Dan Velazquez, PGSS 1989

Dan Velazquez (PGSS 1989) originally hailed from New Jersey, but he moved to Pennsylvania just before starting 10th grade. While the move put him a little out of sync with his fellow sophomores in terms of classwork, it also opened the door for his eventual attendance at PGSS.
When asked about the impact of the PGSS on his life and career, Dan referenced the breadth of knowledge that was presented. “What I really liked about PGSS was just being exposed to everything… It really opened my mind to the more advanced subjects in science. For example, I never would have thought that I would have had a basic understanding of relativity had it not been for the course at PGSS.” He also commented on the social benefits of attending; in his words, “It was great having like-minded nerds.”
Even before attending PGSS, Dan showed an aptitude for math and science, particularly when it came to understanding why and how things work—growing up, he “liked to take things apart and solve puzzles.” PGSS was his first exposure to high-level science and math, as well as higher education in general. Now, as a high school physics teacher, he gets the opportunity to share his interests with his students. “The great thing is I’m teaching the regular-level kids, and it’s cool because I’m able to explain all the difficult concepts to them in a way they understand.”
However, serving as a high school teacher is Dan’s second career calling. After high school, he attended the U.S. Military Academy at West Point. While he was interested in math throughout his education—including at PGSS, where he participated in a project that mathematically proved the pattern on a soccer ball—the military academy’s math program failed to sell him on majoring in mathematics. Instead, Dan earned a Bachelor of Science in chemistry, with a minor in chemical engineering.
As an officer in the U.S. Army Chemical Corps, Dan spent 22 years engaged in efforts for countering weapons of mass destruction, advising commanders and policy makers on how to protect the military and country against chemical, biological, radiological, and nuclear weapons.
During his time with the U.S. Army, Dan also completed graduate coursework in physics to further his knowledge and understanding of nuclear weapons. He became the project lead for developing technologies for technical nuclear forensics—in other words, determining what technologies could be used to identify and connect the source material to a Nation or actor if a non-sanctioned nuclear device was used.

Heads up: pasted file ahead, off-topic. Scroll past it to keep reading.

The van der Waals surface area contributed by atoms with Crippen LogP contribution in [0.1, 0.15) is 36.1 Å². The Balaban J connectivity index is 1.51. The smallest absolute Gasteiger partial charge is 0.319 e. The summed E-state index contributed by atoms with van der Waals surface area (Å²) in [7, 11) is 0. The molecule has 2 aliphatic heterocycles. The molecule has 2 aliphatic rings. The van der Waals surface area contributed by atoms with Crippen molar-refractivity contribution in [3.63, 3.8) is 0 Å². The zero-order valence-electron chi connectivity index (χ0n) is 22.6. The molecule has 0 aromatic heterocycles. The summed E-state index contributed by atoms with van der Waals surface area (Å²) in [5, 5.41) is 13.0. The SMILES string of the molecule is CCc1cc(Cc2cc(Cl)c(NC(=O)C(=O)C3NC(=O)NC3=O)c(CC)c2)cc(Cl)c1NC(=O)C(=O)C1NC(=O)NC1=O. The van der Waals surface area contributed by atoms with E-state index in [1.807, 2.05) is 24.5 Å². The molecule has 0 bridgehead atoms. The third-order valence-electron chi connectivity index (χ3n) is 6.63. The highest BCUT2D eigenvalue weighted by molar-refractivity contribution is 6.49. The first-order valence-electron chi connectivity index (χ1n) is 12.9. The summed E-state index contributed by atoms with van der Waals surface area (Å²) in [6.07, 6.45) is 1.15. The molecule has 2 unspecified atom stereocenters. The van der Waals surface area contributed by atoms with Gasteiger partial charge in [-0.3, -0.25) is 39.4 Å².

A significant highlight of his work included interacting with scientists working at the National Laboratories. Dan used his ability to distill complex concepts to their simplest forms to help them craft their papers and reports to be more accessible and understandable to a larger audience. He excelled in this role—in one case, after helping a professional engineer rework a highly technical written explanation of a weapon’s effect, the Vice Chairman who received it said it was the best explanation he had ever read.
His role in the military required him to know “a little bit about everything,”—chemistry, biology, and physics in particular—and he credits PGSS with exposing him to that style of knowledge, saying the program “gave us a smattering of everything tha”t we could pick and choose later on what to do with it.”
After retiring from the U.S. Army, Dan spent some time as math tutor, but “caught the [teaching] bug” when he stepped in as long-term substitute for a high school teacher who “needed a sub who could do linear algebra and multivariable calculus.”
He also spent time improving his public speaking through Toastmasters and a comedy improv class. While he tried the comedy improv just to explore something different, a lesson from his instructor has stuck with him: “Life is improv. You learn how to accept everything that’s thrown at you and roll with the punches.”
Currently, Dan lives in Virginia with his wife and daughter, where he continues to teach and share his interest in physics and how things work with his high school students, a role he plans to continue to serve in for at least the next ten years.